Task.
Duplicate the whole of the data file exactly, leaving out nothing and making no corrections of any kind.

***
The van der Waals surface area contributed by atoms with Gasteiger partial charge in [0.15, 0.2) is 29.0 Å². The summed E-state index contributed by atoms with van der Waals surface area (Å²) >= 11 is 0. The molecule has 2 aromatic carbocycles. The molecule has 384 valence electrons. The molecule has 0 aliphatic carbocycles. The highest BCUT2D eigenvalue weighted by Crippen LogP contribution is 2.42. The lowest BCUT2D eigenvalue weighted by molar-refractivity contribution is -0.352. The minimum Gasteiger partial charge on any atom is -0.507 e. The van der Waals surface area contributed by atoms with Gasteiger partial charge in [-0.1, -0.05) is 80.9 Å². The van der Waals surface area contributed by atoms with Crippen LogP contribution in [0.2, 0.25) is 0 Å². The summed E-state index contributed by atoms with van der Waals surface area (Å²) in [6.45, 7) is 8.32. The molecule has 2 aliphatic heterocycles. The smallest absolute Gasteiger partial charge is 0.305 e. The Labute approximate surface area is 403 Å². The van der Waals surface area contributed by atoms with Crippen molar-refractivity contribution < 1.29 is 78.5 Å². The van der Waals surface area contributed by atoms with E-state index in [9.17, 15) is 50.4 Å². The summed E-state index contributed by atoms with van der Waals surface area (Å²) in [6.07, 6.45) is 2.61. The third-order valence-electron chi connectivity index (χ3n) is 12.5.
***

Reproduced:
The van der Waals surface area contributed by atoms with Gasteiger partial charge in [0.15, 0.2) is 29.0 Å². The summed E-state index contributed by atoms with van der Waals surface area (Å²) >= 11 is 0. The molecule has 2 aromatic carbocycles. The molecule has 384 valence electrons. The molecule has 0 aliphatic carbocycles. The highest BCUT2D eigenvalue weighted by Crippen LogP contribution is 2.42. The lowest BCUT2D eigenvalue weighted by molar-refractivity contribution is -0.352. The minimum Gasteiger partial charge on any atom is -0.507 e. The van der Waals surface area contributed by atoms with Gasteiger partial charge in [-0.1, -0.05) is 80.9 Å². The van der Waals surface area contributed by atoms with Crippen LogP contribution in [0.2, 0.25) is 0 Å². The summed E-state index contributed by atoms with van der Waals surface area (Å²) in [6.45, 7) is 8.32. The molecule has 2 aliphatic heterocycles. The smallest absolute Gasteiger partial charge is 0.305 e. The Labute approximate surface area is 403 Å². The van der Waals surface area contributed by atoms with Crippen molar-refractivity contribution < 1.29 is 78.5 Å². The van der Waals surface area contributed by atoms with E-state index in [9.17, 15) is 50.4 Å². The summed E-state index contributed by atoms with van der Waals surface area (Å²) in [6.07, 6.45) is 2.61. The third-order valence-electron chi connectivity index (χ3n) is 12.5.